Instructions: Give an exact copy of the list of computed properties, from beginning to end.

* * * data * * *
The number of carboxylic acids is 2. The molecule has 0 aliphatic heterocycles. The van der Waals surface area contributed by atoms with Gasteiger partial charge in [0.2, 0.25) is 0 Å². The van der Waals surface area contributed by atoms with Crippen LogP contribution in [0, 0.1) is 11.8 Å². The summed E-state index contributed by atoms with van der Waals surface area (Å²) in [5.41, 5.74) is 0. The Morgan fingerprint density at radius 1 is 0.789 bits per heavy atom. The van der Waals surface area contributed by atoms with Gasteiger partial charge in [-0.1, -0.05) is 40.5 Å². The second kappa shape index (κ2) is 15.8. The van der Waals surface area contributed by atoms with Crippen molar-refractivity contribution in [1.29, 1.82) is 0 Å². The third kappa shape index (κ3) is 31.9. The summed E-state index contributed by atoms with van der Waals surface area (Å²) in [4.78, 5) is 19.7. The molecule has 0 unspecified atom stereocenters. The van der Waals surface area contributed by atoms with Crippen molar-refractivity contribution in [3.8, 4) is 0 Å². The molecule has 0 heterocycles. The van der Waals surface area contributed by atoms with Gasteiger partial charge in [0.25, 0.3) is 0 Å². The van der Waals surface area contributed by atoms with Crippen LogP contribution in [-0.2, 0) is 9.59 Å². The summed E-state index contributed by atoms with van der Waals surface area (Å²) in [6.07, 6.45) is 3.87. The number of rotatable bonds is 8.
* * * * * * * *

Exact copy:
The number of carboxylic acids is 2. The molecule has 0 aliphatic heterocycles. The van der Waals surface area contributed by atoms with Gasteiger partial charge in [0.2, 0.25) is 0 Å². The van der Waals surface area contributed by atoms with Crippen LogP contribution in [0, 0.1) is 11.8 Å². The summed E-state index contributed by atoms with van der Waals surface area (Å²) in [5.41, 5.74) is 0. The Morgan fingerprint density at radius 1 is 0.789 bits per heavy atom. The van der Waals surface area contributed by atoms with Gasteiger partial charge in [-0.1, -0.05) is 40.5 Å². The second kappa shape index (κ2) is 15.8. The van der Waals surface area contributed by atoms with Crippen molar-refractivity contribution in [1.29, 1.82) is 0 Å². The third kappa shape index (κ3) is 31.9. The summed E-state index contributed by atoms with van der Waals surface area (Å²) in [4.78, 5) is 19.7. The molecule has 0 unspecified atom stereocenters. The van der Waals surface area contributed by atoms with Crippen molar-refractivity contribution in [3.8, 4) is 0 Å². The molecule has 0 heterocycles. The van der Waals surface area contributed by atoms with Gasteiger partial charge in [0.25, 0.3) is 0 Å². The van der Waals surface area contributed by atoms with Crippen LogP contribution in [-0.2, 0) is 9.59 Å². The summed E-state index contributed by atoms with van der Waals surface area (Å²) in [6.07, 6.45) is 3.87. The number of rotatable bonds is 8.